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UFC’s anti-doping program is flawed and needs to be changed

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USADA’s recent inconsistent decision is the latest in a series of missteps by the organization. Iain Kidd lays out the pressing issues with the UFC’s anti-doping program.

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News came out yesterday that Carlos Diego Ferreira has accepted a 17-month suspension from USADA for disclosing his use of 7-keto-DHEA and testing positive for ostarine. Let me contextualize that suspension, and explain how it highlights some of the major issues with the UFC’s anti-doping program.

The most recent inconsistent decision

Ostarine is a selective androgen receptor modulator and the substance that Tim Means received a 6-month suspension for taking, after proving his ingestion was inadvertent. It’s also the substance Tom Lawlor is facing up to a two-year suspension over after he tested positive for the substance.

7-keto-DHEA is a mild fat-burning agent and DHEA metabolite which Lyoto Machida previously disclosed using (read more on 7-keto here). He received an 18-month ban for this violation of the UFC’s anti-doping policy.

So, Lyoto Machida received 18 months for disclosing that he took 7-keto-DHEA. Ferreira received 17 months for disclosing that he took 7-keto-DHEA and testing positive for ostarine (which turned out to be a hidden ingredient in his 7-keto-DHEA supplement). This inconsistency is a major issue.

How substances are banned and classified

7-keto-DHEA shouldn’t even carry a two year suspension. It is grouped as an “anabolic agent” despite not having any intrinsic anabolic effects, as WADA admitted to the UK’s advisory council on the misuse of drugs. It is banned because it’s a metabolite of DHEA, which does have anabolic properties. It’s classed as an anabolic agent—and as a result carries a two-year penalty instead of a one-year penalty—for this reason, despite not being an anabolic agent, and despite substances with similar effects only carrying a one-year suspension.

Technically, 7-keto-DHEA shouldn’t carry any suspension, because it doesn’t meet 2 of the 3 criteria set by WADA for a banned substance. The criteria are:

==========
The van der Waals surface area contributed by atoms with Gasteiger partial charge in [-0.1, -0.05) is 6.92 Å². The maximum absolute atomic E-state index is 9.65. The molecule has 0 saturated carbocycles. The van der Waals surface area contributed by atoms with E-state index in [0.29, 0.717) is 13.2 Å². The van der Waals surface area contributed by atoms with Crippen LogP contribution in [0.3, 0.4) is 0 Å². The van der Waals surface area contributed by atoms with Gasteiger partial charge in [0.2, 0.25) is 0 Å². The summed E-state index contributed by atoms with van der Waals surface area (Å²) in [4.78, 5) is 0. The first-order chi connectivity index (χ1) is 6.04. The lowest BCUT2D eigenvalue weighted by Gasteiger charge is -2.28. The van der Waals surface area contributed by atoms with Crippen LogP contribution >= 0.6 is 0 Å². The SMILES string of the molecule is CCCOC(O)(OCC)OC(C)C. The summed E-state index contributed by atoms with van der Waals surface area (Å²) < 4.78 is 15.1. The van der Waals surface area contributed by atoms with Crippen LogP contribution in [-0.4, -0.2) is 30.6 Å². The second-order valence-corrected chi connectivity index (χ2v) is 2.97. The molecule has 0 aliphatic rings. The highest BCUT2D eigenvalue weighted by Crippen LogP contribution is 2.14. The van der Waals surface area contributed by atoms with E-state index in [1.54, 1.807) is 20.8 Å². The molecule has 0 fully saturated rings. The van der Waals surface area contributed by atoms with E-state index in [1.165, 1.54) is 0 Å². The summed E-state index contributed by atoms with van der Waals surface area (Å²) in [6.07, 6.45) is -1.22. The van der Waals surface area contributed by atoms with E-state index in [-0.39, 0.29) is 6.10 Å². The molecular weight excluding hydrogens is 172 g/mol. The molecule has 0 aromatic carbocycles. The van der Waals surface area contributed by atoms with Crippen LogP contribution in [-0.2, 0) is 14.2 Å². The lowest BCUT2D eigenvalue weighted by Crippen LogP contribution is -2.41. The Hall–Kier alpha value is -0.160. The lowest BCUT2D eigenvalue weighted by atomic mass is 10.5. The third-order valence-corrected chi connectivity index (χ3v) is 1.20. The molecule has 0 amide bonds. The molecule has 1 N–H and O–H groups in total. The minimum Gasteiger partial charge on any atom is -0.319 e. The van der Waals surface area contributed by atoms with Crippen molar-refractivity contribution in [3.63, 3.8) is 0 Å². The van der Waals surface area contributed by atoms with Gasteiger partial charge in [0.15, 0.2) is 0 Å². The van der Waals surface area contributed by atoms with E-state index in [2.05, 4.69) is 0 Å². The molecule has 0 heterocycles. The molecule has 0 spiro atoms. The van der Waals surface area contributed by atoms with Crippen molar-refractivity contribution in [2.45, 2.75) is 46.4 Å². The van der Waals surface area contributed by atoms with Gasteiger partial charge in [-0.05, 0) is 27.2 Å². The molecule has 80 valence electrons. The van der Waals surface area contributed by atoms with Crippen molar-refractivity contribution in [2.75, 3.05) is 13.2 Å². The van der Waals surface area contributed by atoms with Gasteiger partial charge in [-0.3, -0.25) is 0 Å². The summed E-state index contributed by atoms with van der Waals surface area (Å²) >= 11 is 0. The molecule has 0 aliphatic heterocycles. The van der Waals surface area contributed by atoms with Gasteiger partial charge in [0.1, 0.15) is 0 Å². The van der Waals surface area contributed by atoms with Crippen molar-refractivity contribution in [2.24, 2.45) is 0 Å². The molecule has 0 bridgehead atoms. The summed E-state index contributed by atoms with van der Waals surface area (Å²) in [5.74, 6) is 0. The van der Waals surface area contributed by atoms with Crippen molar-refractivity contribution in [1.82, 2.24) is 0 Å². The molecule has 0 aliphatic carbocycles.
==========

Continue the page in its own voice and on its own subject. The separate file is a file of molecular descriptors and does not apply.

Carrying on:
• Potential to enhance sports performance
  • Actual or potential health risk to an athlete
  • Violates the spirit of the sport

7-keto-DHEA has no potential to enhance performance in sports. It in no way makes someone stronger, faster, quicker to react, or in any way gives an advantage over an opponent. It’s useful for losing slightly more fat than you would otherwise while dieting, and there are (unevidenced) claims that it can help reduce stress via its action on cortisol.

7-Keto-DHEA is an approved dietary substance which has been used and sold for around two decades, with no reports of health risks that I could find in that time. As 7-keto-DHEA doesn’t meet either of these standards, it should not be banned by WADA.

Athletes are banned from presenting evidence showing a substance is mis-classified

Unfortunately, UFC athletes are banned from challenging a substances inclusion on the prohibited list by the UFC’s anti-doping policy, which states:

WADA’s determination of the Prohibited Substances and Prohibited Methods that will be included on the Prohibited List, the classification of substances into categories on the Prohibited List, and the classification of a substance as prohibited at all times or In-Competition only, is final and shall not be subject to challenge by an Athlete or other Person based on an argument that the substance or method was not a masking agent or did not have the potential to enhance performance, represent a health risk or violate the spirit of sport.

Even in situations where other governing bodies consult experts and determine that WADA misclassified a substance, as happened with Mamadou Sakho, WADA still doesn't have to change their list. Despite these athlete-unfriendly policies, the UFC/USADA still chose to use this list and put this provision in their private anti-doping contract.

USADA’s inconsistency

Ferreira and Machida both had their policy violations happen in April this year. Despite Machida’s violation being for only 7-keto-DHEA, he still received a longer suspension than Ferreira. I reached out to USADA to ask why this inconsistency occurred. As with my previous emails, I have received no reply. There are various other problems with how USADA treated Machida as well.

Update: A few hours after this article was published USADA replied to my email simply directing me to this new story. The story does not explain how USADA calculated the reduction, it merely states that Ferreira received a reduction for using the resources available to him.